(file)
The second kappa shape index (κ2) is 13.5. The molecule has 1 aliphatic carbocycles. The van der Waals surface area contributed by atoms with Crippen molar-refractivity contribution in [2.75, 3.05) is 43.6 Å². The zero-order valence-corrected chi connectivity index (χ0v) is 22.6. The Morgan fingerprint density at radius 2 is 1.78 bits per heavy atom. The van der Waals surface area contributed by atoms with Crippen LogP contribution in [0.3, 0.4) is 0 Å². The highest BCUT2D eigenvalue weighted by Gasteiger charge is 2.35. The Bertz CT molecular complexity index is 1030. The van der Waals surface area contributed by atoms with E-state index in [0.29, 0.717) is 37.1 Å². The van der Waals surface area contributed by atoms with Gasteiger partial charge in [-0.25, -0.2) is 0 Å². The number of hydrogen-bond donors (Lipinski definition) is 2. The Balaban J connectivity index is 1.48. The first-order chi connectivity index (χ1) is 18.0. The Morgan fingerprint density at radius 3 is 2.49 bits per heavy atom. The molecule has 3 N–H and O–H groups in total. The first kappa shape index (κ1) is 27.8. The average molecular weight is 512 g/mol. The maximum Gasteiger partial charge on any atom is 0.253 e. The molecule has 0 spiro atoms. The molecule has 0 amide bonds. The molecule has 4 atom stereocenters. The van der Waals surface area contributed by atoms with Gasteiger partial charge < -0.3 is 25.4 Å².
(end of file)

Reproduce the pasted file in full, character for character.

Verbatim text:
The second kappa shape index (κ2) is 13.5. The molecule has 1 aliphatic carbocycles. The van der Waals surface area contributed by atoms with Crippen molar-refractivity contribution in [2.75, 3.05) is 43.6 Å². The zero-order valence-corrected chi connectivity index (χ0v) is 22.6. The Morgan fingerprint density at radius 2 is 1.78 bits per heavy atom. The van der Waals surface area contributed by atoms with Crippen LogP contribution in [0.3, 0.4) is 0 Å². The highest BCUT2D eigenvalue weighted by Gasteiger charge is 2.35. The Bertz CT molecular complexity index is 1030. The van der Waals surface area contributed by atoms with E-state index in [0.29, 0.717) is 37.1 Å². The van der Waals surface area contributed by atoms with Gasteiger partial charge in [-0.25, -0.2) is 0 Å². The number of hydrogen-bond donors (Lipinski definition) is 2. The Balaban J connectivity index is 1.48. The first-order chi connectivity index (χ1) is 18.0. The Morgan fingerprint density at radius 3 is 2.49 bits per heavy atom. The molecule has 3 N–H and O–H groups in total. The first kappa shape index (κ1) is 27.8. The average molecular weight is 512 g/mol. The maximum Gasteiger partial charge on any atom is 0.253 e. The molecule has 0 spiro atoms. The molecule has 0 amide bonds. The molecule has 4 atom stereocenters. The van der Waals surface area contributed by atoms with Gasteiger partial charge < -0.3 is 25.4 Å².